Reporting rules exist for a reason

Rep. Dennis Richardson, R-Central Point, says he reported expenses paid on his behalf out of "an abundance of caution" after other lawmakers were fined for failing to report expense-paid trips to Hawaii. That's commendable, but Richardson's contention that he received no benefits from any group with an interest in bills before the Legislature falls a little flat.

Richardson may not have accepted expenses from Oregon beer and wine distributors, or some other lobbying group, but he did attend at least one conference sponsored by a group with a political agenda. When he belatedly reported that, it prompted an investigation by a state government ethics panel.

Among other trips, Richardson attended a policy summit in Phoenix, Ariz., sponsored by the American Legislative Exchange Council. The group's Web site says its mission is "to advance the Jeffersonian principles of free markets, limited government, federalism, and individual liberty, through a non-partisan, public-private partnership between America's state legislators and concerned members of the private sector, the federal government and the general public."

Its "Operational Strategy," in part, is "to enlist state legislators from all parties and members of the private sector who share ALEC's mission," and "to engage in an ongoing effort to promote Jeffersonian principles among elected officials, the private sector, and the general public, for the purpose of enacting substantive and genuine legislative reforms consistent with the ALEC mission" (emphasis added).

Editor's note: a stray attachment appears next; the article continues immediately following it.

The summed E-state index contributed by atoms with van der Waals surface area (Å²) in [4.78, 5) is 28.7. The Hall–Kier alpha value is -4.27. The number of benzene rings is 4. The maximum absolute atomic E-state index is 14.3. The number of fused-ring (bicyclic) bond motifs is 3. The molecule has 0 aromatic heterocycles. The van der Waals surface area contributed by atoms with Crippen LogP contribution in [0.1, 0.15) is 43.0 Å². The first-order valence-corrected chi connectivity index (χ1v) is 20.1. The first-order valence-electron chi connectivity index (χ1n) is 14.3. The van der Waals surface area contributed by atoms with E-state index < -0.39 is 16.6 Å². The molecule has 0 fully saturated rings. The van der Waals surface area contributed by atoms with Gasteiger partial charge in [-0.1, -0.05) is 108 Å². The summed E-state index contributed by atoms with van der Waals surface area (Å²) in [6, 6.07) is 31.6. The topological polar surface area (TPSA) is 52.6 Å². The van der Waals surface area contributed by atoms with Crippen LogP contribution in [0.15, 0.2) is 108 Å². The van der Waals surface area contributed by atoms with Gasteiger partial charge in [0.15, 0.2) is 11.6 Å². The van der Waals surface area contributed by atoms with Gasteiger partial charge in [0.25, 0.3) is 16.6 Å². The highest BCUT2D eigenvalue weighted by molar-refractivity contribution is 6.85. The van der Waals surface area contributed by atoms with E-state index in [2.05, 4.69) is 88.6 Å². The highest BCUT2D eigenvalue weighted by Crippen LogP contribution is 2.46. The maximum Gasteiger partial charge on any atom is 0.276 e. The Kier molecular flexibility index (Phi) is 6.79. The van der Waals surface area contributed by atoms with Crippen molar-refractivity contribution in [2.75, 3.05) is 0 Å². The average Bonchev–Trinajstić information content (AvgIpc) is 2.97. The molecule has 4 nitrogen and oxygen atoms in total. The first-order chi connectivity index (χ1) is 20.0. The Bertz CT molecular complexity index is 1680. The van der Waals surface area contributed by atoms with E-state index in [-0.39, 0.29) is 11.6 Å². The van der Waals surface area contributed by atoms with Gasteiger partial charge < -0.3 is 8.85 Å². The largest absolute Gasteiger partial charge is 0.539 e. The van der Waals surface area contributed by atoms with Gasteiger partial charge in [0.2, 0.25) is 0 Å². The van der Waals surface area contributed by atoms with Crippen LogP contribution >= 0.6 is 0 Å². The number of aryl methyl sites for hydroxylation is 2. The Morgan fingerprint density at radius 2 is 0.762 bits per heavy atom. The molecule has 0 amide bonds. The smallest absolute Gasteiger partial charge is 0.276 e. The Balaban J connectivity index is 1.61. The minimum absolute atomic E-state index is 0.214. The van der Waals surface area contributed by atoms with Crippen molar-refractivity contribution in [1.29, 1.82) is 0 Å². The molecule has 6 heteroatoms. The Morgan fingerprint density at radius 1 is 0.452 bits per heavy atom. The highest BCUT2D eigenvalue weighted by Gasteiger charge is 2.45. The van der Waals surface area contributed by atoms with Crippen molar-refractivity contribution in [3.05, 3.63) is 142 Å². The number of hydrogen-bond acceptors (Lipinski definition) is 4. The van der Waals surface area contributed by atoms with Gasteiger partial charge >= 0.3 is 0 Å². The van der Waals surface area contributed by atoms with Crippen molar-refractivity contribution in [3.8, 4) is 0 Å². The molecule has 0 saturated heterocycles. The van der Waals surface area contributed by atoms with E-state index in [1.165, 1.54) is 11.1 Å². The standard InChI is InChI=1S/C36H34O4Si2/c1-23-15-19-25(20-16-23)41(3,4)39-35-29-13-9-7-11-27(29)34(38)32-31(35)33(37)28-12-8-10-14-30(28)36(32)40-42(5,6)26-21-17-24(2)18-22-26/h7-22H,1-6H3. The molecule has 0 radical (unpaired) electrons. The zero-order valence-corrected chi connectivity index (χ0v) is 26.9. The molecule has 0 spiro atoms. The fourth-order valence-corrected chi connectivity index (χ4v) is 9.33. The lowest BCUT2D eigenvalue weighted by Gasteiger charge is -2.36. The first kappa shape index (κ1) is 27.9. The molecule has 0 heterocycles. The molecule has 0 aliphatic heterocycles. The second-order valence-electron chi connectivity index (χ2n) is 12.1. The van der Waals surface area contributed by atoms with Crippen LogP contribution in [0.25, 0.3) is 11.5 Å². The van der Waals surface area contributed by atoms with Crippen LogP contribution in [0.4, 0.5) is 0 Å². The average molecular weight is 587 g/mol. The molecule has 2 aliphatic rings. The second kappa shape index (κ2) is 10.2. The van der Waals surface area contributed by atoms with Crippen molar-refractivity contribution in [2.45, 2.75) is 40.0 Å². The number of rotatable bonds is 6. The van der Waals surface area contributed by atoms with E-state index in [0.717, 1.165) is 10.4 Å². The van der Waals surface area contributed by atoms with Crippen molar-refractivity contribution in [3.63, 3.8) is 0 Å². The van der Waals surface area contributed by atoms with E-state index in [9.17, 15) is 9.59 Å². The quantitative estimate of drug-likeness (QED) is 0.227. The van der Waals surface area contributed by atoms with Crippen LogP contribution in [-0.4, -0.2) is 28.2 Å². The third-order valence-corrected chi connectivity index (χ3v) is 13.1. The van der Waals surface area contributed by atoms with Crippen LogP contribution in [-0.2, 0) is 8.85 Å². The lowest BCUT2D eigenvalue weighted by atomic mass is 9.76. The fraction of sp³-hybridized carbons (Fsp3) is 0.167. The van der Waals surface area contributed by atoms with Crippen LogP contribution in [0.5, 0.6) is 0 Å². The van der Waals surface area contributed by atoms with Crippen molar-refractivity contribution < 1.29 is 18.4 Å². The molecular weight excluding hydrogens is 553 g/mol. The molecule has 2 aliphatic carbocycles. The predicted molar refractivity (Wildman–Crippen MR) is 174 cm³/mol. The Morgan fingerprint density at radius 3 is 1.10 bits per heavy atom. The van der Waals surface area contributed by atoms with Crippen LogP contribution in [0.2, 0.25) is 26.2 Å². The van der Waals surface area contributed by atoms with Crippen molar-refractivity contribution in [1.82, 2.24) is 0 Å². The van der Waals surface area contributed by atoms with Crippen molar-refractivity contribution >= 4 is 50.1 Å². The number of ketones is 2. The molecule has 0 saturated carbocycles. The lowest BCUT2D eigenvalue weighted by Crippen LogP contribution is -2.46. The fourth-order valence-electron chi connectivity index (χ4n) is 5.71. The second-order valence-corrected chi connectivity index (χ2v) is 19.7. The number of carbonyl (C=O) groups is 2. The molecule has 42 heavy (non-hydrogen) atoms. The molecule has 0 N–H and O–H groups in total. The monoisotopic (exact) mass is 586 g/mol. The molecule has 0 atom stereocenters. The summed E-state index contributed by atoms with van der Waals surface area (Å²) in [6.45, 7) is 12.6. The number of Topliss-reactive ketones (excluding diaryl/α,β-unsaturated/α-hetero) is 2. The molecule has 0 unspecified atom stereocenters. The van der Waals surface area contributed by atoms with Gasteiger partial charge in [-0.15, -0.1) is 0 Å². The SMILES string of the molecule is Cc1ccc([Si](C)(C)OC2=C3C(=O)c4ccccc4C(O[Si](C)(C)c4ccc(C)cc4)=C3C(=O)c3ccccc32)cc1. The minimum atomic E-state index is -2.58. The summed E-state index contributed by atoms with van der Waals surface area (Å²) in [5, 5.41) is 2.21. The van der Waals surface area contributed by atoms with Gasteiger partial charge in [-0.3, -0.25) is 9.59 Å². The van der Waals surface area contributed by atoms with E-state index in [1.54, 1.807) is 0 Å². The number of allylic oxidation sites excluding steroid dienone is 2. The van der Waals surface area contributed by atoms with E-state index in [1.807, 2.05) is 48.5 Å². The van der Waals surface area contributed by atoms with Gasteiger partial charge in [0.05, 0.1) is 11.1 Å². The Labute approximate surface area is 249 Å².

What kind of legislative reforms? Among a huge quantity of "model legislation" available to members are measures to eliminate capital gains taxes, privatize child support enforcement and repeal the minimum wage.

That certainly sounds like an organization with an interest in affecting legislation at the state level.

The point here is not this group's specific political philosophy or the kind of legislation it supports. Plenty of liberal groups put on conferences on issues they care about — and probably pay the expenses of legislators who attend.

There is nothing particularly sinister about that. But there is no denying that such organizations have an interest in legislation that advances their agendas.

Groups such as ALEC don't pay lawmakers' expenses to conferences without expecting something in return. That's why Oregon law requires legislators to report those payments.

We don't think Richardson committed any egregious acts, but we do think the ethics investigation is warranted, if for no other reason than to underline the need for all public officials to follow the reporting laws to the letter.

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